Tuesday, April 11, 2017

Denial: 2016 Movie Reviewed

While potentialities alone, without their actual expressions, cannot constitute historical evidence (this being one of the few correspondences between historical and legal evidence, at least in the Western world), the purposes of history and of law are different. The purpose of the law is to maintain justice by eliminating injustice; the purpose of history is to pursue truth by eliminating untruths. And the historian's recognition that reality encompasses actuality and potentiality reflect his propensity to see things with the eye of a novelist rather than the eye of a lawyer.  

John Lukacs, The Future of History, 124

But what happens when the law must adjudicate the facts of history, and in particular, the works of historians? Can the courts "do justice" to history?

The 2016 release of Denial, based on the book, History on Trial: My Day in Court with a Holocaust Denier by Deborah Lipstadt explores these issues and does so rather well. Because of the very significant difference in libel laws between the U.S. and U.K.--which has actually led to American courts not recognizing British libel judgments--Lipstadt was sued by British historian David Irving for libel in London, not in the U.S., where the book was first published and where Lipstadt taught at Emory University. The account is well told, and I read that screenwriter David Hare stuck to the trial transcript in the courtroom scenes, which struck me as realistic (although different from an American courtroom). 

Some of the interactions seemed contrived. Lipstadt, played by Rachel Weisz, comes across as naive at some points. Part of the dramatic conflict in the film comes from Lipstadt's individualist attitude and willingness to engage in public battle versus the team approach of her British solicitors and barristers and their emphasis on pursuing a winning trial strategy. Some of the issues that come up seem realistic, but arise relatively late in the proceedings and display a surprising naivete on the part of Lipstadt. (I just purchased Lipstadt's book for $1.99 on my Kindle, now re-titled Denial for the movie tie-in, and I'll let you know if that portrayal is accurate according to her.) 

Two themes that the movie touched upon--and most movies can only "touch upon" and not fully address complex themes--concern "giving a voice to the victims" and the importance of truth in the trial process. As to giving voice to victims, this is a continual challenge in many court cases, especially  those that involve serious harm or death to loved ones. For instance, a criminal trial is about the guilt or innocence of the accused, not the nature of the harm committed (although prosecutors try to work it in and it no doubt does come into play). As the lawyers tell Lipstadt in the movie, the trial is not for therapy nor for giving voice to victims, it's about defending her and her publisher from a judgment for libel. Harsh but true. 

The other issue goes to the truth. The nature of truth, the challenge of proving the truth (which fell upon Lipstadt and her lawyers and not upon her accuser), and the importance of truth. If these issues do not resonate with you, you are not awake to the world in which we live.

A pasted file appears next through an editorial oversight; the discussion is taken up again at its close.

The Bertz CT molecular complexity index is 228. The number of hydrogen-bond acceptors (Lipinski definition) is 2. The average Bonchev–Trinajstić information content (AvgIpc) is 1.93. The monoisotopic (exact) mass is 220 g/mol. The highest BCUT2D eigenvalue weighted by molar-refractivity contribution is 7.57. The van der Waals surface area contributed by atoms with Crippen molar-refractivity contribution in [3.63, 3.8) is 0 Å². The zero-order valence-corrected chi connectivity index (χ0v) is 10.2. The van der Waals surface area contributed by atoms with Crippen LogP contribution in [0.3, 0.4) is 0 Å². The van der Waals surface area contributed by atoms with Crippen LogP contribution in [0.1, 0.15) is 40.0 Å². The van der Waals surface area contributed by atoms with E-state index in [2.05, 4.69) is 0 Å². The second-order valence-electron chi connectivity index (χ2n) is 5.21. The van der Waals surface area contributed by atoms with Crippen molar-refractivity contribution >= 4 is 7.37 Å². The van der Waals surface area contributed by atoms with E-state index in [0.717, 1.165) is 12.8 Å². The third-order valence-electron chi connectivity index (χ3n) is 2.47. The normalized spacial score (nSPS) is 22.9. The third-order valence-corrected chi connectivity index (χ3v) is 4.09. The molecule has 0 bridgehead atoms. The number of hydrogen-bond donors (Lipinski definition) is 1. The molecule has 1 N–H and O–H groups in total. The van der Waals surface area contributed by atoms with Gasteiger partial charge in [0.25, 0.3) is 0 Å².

Saturday, April 1, 2017

After Utopia: The Decline of Political Faith by Judith Shklar

Judith Shklar: 

The state of the world today encourages the growth of unhappy consciousness. It is now the most prevalent of all intellectual conditions, and the one to which the most imaginative and subtle spirits are drawn. And who is to say that they are "wrong"? To be sure, they can offer no coherent account of nature, man, history, or society. They do not even try, for the defeat of the spirit lies in just this: that everything has become incomprehensible. But, then, the strange as this of “the world" is constantly pressed upon us. The romanticism of defeat is the simple submission to the "otherness" of nature and society. All that the unhappy consciousness can do now is preserve its own integrity against the encroachments of a hostile world. Its shortcomings, both practical and intellectual, are obvious enough, but one question remains. Is anything else possible?  163

This edition costs $36.99. Mine cost $2.95. Those were the days my friend!

One of the fun things about having a lot of books (and I do) is that you are subject to a degree of serendipity when you choose one, having so many that I’ve not yet read. Also, many of my books are packed in a hot, dark, crowded storage unit which I can now access at best once a year, and even then with a limited amount of time to ponder selections of what to pack to take to our next venue. So when I unpacked here in Bucharest, many of the selections came as a bit of a surprise. My goal was to grab a lot of my books on 20th-century European history (we had moved to Europe). I guess that it was with this in mind that I tossed in Judith Shklar’s After Utopia: The Decline of Political Faith (1957). I recalled the book because I read it before, in the fall of 1975. John Nelson assigned it for his class on “Contemporary Political Theory.” I’m not sure what I thought of it then, and enough time had passed that loved it or hated it, I would be like a new book to me. (I read a whole lot that semester, which is another story for another time.) Whatever I thought of it then, I can say now that I quite admire it.